'Titanic' is a symbol of the future in the docks of Belfast

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The old Harland and Wolff shipyards are at the centre of a shiny redevelopment costing £7bn. But why name the area after the most famous maritime disaster ever?

Belfast has an engineering history.

What it engineered famously for the best part of the past 50 years was disaster and tragedy. So what were the developers thinking of when they chose to name the regeneration of the old engineering heartland of the city – the Harland and Wolff shipyards – after the most famous maritime disaster ever? The Titanic Quarter will cost £7bn and aims to provide more than 7,500 homes and 25,000 jobs. The development is ambitious and, in parlous economic times, it will need its share of luck. So why raise the spectre of the Titanic? Why make a point of smashing mirrors and walking ostentatiously under ladders?

RMS Titanic was launched from Slipway Three in the Harland and Wolff yard at 12.15pm on 31 May 1911 – a century ago this week. The 880ft ship was a triumph of Edwardian engineering, the largest and most luxurious passenger liner in the world, and the source of huge pride in the city of her birth. When she sank less than a year later on her maiden voyage the shock wave hit hard.

"There are stories of the day when the news came back to Belfast," explains the Rev Chris Bennett, a chaplain in his day job, who conducts the Titanic walking tour, "there were men walking the streets – floods of tears streaming down their faces. They just couldn't believe it, but after that initial wave of grief it was the elephant in the room. Among the people who worked on it – it was never mentioned again."

Then in 1985 Titanic was located. "As they forensically examined the wreck," says Chris, "the fundamental conclusion was that there was nothing wrong with the workmanship. The damage done would sink even a modern cruise liner." This verdict helped to revive some of the pride the city had once taken from its association with the ship. And after James Cameron's 1997 weepy released a huge surge of international interest, Belfast was ready to reclaim its dark secret. A catchphrase started appearing on merchandise in the city's souvenir emporia – "She Was Alright When She Left Here."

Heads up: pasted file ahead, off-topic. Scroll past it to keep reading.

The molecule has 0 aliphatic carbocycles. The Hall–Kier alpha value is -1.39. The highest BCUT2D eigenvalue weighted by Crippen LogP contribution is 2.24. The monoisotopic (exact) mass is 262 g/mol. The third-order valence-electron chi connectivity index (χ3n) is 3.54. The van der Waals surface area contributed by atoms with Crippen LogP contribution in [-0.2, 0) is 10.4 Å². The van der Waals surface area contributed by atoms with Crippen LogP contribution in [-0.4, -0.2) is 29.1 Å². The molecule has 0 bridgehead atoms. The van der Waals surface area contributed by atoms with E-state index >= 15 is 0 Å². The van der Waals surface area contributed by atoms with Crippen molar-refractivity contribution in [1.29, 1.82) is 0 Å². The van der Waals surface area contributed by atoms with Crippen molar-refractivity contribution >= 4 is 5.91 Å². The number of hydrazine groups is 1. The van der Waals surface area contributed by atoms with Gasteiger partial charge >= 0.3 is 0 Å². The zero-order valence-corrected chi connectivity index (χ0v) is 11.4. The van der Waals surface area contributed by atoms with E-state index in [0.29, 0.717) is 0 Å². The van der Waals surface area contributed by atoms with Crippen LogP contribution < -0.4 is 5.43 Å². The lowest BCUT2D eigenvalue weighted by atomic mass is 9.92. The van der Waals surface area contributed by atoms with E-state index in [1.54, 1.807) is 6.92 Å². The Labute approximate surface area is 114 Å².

The walking tour of the new quarter on Queen's Island gives a foretaste of the biggest regeneration project in Northern Ireland. On completion, the 185-acre site will also be the largest waterfront redevelopment in Europe. Running through the heart of it is the Titanic Signature Project – a ribbon of visitor attractions and "heritage assets" that tell the story of the ill-fated ship and place it within the context of the city's shipbuilding and maritime traditions.

The clunkily named but eye-catching Titanic Signature Building (TSB) – a museum – is taking shape on the waterfront right next to the slipways where the Titanic and its sister ship, Olympic, were assembled. The TSB is shaped like a four-cornered star, recalling the logo of the White Star Line (five-pointed actually, but why quibble?), each of the corners also resembles the famous bow of the Titanic. The building is clad in faceted, three-dimensional zinc plates that shimmer and reflect light into the surrounding water. It is already a landmark.

Sadly, for future visitors, they won't be able to experience the goosebump-inducing interiors of the currently derelict Harland and Wolff offices where the Titanic was conceived – they are due to become a luxury hotel adjacent to the TSB. Technically, the building is not open to the public even now, though the walking tour has access.

Leading us into the design hall, Chris points out where Thomas Andrews, the Titanic's designer, worked. "He would have put together the huge parchments with every wiring diagram, the plumbing, the engines, every last bit. And it all happened right in this room. If you're wondering what it looked like in Titanic's day – the answer is it looked pretty much as it does today." I think not. The barrel-arched roof of the Italianate hall is graceful enough but the paintwork is peeling and fissured, the plaster has holes, wires hang off the walls, there is evidence of water damage and pigeon domesticity. It's not a usable space but it is ghostly and evocative – connecting more directly to the Titanic in its disrepair than it ever will as the lobby of a smart new hotel.

New hotels are springing up across town. They are in effect an index of the new confidence that imbues Belfast, consigning the days when the city could boast the dubious distinction of having "the most bombed hotel in the world" (the long-suffering Europa) to a fast receding past. Among the smartest of the new breed is the Merchant Hotel in the Cathedral Quarter. It is a fully fledged five-star that reworks the high Victorian pomp of the former Ulster Bank HQ – diners with a taste for fat rococo cherubs and gilded Corinthian columns will enjoy the outrageous camp of the restaurant that now occupies the old banking hall.